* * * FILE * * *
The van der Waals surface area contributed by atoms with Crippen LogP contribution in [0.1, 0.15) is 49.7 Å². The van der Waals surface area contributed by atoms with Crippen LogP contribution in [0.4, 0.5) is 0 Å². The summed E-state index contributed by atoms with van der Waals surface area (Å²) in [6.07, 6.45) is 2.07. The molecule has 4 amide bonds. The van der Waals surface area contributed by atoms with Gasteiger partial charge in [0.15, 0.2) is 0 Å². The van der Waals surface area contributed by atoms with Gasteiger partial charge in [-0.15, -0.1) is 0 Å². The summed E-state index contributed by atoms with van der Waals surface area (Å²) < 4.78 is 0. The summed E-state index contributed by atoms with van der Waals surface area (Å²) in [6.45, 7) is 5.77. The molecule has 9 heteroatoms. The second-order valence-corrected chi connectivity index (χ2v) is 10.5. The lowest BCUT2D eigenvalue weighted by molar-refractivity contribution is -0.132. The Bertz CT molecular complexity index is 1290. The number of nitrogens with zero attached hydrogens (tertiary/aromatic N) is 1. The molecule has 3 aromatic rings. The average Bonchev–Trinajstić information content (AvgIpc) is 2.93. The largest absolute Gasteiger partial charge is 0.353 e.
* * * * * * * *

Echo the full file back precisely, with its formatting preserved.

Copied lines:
The van der Waals surface area contributed by atoms with Crippen LogP contribution in [0.1, 0.15) is 49.7 Å². The van der Waals surface area contributed by atoms with Crippen LogP contribution in [0.4, 0.5) is 0 Å². The summed E-state index contributed by atoms with van der Waals surface area (Å²) in [6.07, 6.45) is 2.07. The molecule has 4 amide bonds. The van der Waals surface area contributed by atoms with Gasteiger partial charge in [0.15, 0.2) is 0 Å². The van der Waals surface area contributed by atoms with Gasteiger partial charge in [-0.15, -0.1) is 0 Å². The summed E-state index contributed by atoms with van der Waals surface area (Å²) < 4.78 is 0. The summed E-state index contributed by atoms with van der Waals surface area (Å²) in [6.45, 7) is 5.77. The molecule has 9 heteroatoms. The second-order valence-corrected chi connectivity index (χ2v) is 10.5. The lowest BCUT2D eigenvalue weighted by molar-refractivity contribution is -0.132. The Bertz CT molecular complexity index is 1290. The number of nitrogens with zero attached hydrogens (tertiary/aromatic N) is 1. The molecule has 3 aromatic rings. The average Bonchev–Trinajstić information content (AvgIpc) is 2.93. The largest absolute Gasteiger partial charge is 0.353 e.